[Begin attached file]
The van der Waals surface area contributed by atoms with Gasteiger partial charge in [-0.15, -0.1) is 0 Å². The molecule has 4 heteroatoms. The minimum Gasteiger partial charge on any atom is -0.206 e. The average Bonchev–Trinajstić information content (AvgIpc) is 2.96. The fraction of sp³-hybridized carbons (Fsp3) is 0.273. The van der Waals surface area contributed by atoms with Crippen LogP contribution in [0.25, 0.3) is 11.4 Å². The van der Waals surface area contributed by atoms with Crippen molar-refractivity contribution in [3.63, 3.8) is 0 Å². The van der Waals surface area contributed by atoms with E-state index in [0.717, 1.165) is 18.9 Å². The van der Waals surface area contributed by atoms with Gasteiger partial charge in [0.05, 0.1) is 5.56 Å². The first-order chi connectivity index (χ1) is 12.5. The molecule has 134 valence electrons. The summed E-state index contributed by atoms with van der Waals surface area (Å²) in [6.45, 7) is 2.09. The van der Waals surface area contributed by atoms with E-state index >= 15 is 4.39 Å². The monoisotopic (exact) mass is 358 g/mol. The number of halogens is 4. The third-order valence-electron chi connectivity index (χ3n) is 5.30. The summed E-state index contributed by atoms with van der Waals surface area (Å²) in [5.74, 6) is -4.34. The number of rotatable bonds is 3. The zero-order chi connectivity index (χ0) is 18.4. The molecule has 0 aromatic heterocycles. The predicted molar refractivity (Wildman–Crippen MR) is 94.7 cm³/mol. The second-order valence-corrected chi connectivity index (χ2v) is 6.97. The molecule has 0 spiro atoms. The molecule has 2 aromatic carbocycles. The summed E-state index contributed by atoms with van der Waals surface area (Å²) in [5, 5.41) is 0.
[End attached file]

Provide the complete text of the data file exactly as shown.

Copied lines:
The van der Waals surface area contributed by atoms with Gasteiger partial charge in [-0.15, -0.1) is 0 Å². The molecule has 4 heteroatoms. The minimum Gasteiger partial charge on any atom is -0.206 e. The average Bonchev–Trinajstić information content (AvgIpc) is 2.96. The fraction of sp³-hybridized carbons (Fsp3) is 0.273. The van der Waals surface area contributed by atoms with Crippen LogP contribution in [0.25, 0.3) is 11.4 Å². The van der Waals surface area contributed by atoms with Crippen molar-refractivity contribution in [3.63, 3.8) is 0 Å². The van der Waals surface area contributed by atoms with E-state index in [0.717, 1.165) is 18.9 Å². The van der Waals surface area contributed by atoms with Gasteiger partial charge in [0.05, 0.1) is 5.56 Å². The first-order chi connectivity index (χ1) is 12.5. The molecule has 134 valence electrons. The summed E-state index contributed by atoms with van der Waals surface area (Å²) in [6.45, 7) is 2.09. The van der Waals surface area contributed by atoms with E-state index >= 15 is 4.39 Å². The monoisotopic (exact) mass is 358 g/mol. The number of halogens is 4. The third-order valence-electron chi connectivity index (χ3n) is 5.30. The summed E-state index contributed by atoms with van der Waals surface area (Å²) in [5.74, 6) is -4.34. The number of rotatable bonds is 3. The zero-order chi connectivity index (χ0) is 18.4. The molecule has 0 aromatic heterocycles. The predicted molar refractivity (Wildman–Crippen MR) is 94.7 cm³/mol. The second-order valence-corrected chi connectivity index (χ2v) is 6.97. The molecule has 0 spiro atoms. The molecule has 2 aromatic carbocycles. The summed E-state index contributed by atoms with van der Waals surface area (Å²) in [5, 5.41) is 0.